•  Feed represents 85% of hog production costs. In addition to feed and environmental subsidies (pigs poop 2 to 4 times as much as humans), the government buys up excess pork. According to Tufts University research, industrial concentrated animal-feeding operations (CAFOs) receive 13% discounted operating costs over small farmers in free-range environments because of US ag policies. Never mind that hogs in CAFOs are "more likely to be exposed to H1N1 and harbor it continuously" or that CAFOs "may facilitate evolution of novel [viral] strains."
  • Kostigen also had creepy things to say about bovine growth hormone, which has been making dairy more productive since Monsanto received FDA approval for "Prosilac" (rBGH or fbST) in 1993. Since 1970, the number of farms with dairy cows has fallen from 650,000 to 75,000, but milk production has increased.
    • Cows treated with rBGH demonstrate a 50% increase in leg and hoof problems, a greater than 25% increase in mastitis frequency, and reproductive problems like infertility, cystic ovaries, fetal loss, and birth defects. Because of their increased health problems, they receive more antibiotics, contributing to greater antibiotic resistance. Cows receiving rBGH also show higher levels of hormone insulin-like growth factor 1, or IGF1, a hormone which survives digestion and enters the human bloodstream. 
    • "Numerous studies now demonstrate that IGF1 is an important factor in the growth of cancers of the breast, prostate and colon." (In some test cases, IGF1 increased the risk of cancer fourfold.) 
    • Monsanto litigated to ban dairy producers using "rBGH-free" label and won, but this ruling is being fought state by state. As you probably realize, in Washington dairy producers can still label "rBGH-free." 
    • Growth hormone is injected into 43% of cows in herds of 500 or more (USDA). In small dairies (<100 cows), the injection rate is less than 10%.
  •  The other item going into cows (and this was news to me) is cottonseed and "gin trash." The average US dairy cow eats 8 lbs of cottonseed, 75% of which is genetically modified. This stuff gets in our system, wrecks soil, and requires lots of pesticides and fertilizer. The CA EPA found the pesticides used on California-grown cotton to be very toxic, seven of which were "probably" cancer-causing, eight caused tumors, and five caused mutations. They were also rated Toxic or Very Toxic to fish, birds or both.

Now, apart from the Cotton biz (subsidized by $5B/yr), these horrors are familiar to us. There are reasons I've been buying grass-fed, free-range, and so on. What I was not aware of was the impact of US farm subsidies on the global food market.

I found Kostigen's discussion of Rice especially heartbreaking. The U.S. accounts for 12% of the world's production, and we export about half of it. Water subsidies and price supports enable American rice to be sold at prices lower than the cost of production. This means, on the global market, we can then undersell other rice-producing countries like Haiti, Ghana, and Honduras. When they impose tariffs to protect their own farmers, the U.S., through the World Bank and IMF, forces them to reduce these. Haiti, in particular, was "encouraged" by the IMF to reduce the rice import tariff from 35% to 3%. As a result, imports tripled and Haitian rice farms lost marketshare. Now 3/4 of rice eaten in Haiti comes from the U.S. That, in one of the poorest countries in the world.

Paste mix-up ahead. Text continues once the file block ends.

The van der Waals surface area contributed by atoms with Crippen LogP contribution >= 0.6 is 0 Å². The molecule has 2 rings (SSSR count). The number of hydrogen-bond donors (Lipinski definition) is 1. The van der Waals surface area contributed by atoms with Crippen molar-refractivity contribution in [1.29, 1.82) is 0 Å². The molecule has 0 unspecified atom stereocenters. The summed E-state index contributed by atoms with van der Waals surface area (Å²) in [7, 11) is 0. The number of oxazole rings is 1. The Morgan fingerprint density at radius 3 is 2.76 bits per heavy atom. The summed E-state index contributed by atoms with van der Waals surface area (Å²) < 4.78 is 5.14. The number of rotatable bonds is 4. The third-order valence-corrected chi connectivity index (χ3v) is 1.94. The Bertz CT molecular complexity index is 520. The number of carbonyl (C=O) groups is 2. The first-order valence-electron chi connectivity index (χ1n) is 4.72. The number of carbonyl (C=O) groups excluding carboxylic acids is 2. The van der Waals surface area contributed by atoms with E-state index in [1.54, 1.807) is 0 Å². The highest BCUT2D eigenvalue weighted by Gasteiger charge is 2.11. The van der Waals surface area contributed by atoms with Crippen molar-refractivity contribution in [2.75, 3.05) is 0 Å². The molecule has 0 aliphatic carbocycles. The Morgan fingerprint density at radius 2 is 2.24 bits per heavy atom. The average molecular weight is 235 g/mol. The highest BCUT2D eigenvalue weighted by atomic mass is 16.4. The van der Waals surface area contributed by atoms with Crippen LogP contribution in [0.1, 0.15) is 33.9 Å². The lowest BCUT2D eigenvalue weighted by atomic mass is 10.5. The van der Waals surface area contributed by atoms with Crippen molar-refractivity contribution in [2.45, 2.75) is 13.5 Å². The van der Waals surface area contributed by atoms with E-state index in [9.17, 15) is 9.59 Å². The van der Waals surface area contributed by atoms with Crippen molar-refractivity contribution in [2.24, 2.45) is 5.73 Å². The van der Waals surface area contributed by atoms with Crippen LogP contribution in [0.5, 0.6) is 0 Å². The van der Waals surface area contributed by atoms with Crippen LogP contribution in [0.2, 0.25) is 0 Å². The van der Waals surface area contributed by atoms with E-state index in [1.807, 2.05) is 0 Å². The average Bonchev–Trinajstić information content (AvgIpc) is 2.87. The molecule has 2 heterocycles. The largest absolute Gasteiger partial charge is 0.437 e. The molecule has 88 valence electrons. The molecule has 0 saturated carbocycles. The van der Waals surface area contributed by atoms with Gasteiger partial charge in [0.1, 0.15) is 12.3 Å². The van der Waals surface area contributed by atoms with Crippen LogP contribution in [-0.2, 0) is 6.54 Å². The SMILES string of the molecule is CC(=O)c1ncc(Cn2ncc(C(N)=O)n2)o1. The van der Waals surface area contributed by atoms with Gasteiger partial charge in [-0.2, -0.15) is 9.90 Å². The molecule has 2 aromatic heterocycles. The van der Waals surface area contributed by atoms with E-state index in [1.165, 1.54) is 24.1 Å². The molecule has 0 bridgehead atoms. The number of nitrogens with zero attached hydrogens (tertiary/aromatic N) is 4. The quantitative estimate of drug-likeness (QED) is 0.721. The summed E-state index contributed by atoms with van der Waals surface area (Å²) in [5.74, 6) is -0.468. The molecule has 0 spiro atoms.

The story gets repeated in different countries, with different foods. All of which contributes toward global anti-Americanism. To borrow from the Occupy Movement, to the rest of the world, we are the 1%. We use our money and our might to bully and foster economic dependence.


But I did promise a glimmer of light, so I'll skip over Kostigen's look at fishing subsidies (more depressing stuff) and point out that...drumroll, please...ONE SUBSIDY HAS BEEN ALLOWED TO LAPSE! Yes, Virginia, the thirty-year, $20 billion Ethanol Tax Credit is now history. Glory, hallelujah. The entire New York Times article is worth the read, for its anti-depressant qualities alone. As the article quotes, “The end of this giant subsidy is a win for taxpayers, the environment and people struggling to put food on the table...Production of ethanol, with its use of pesticides and fertilizer and heavy industrial machinery, causes soil erosion and air and water pollution. And it means that less land is available for growing food, so food prices go up.” If only they could get rid of the stuff altogether, but too many politicians jumped on that bandwagon and it's long out of sight. The reason ethanol producers and mixers didn't put up more of a fight? They were already experiencing a boom market, thank you very much.

So get out there and pick our next presidential candidates, you Iowans. We here in Washington usually don't have much choice by the time it gets around to us. The lesser of two evils, really.

Kostigen makes recommendations, of course. But motivating politicians of either stripe to change the system, or motivating all those recipients of subsidies to give them up for the common good sounds next to impossible, so I'll have to settle for my usual MO: encouraging people, to buy, cook, and eat real food, grown by small family farmers without government handouts or "help" from Monsanto products.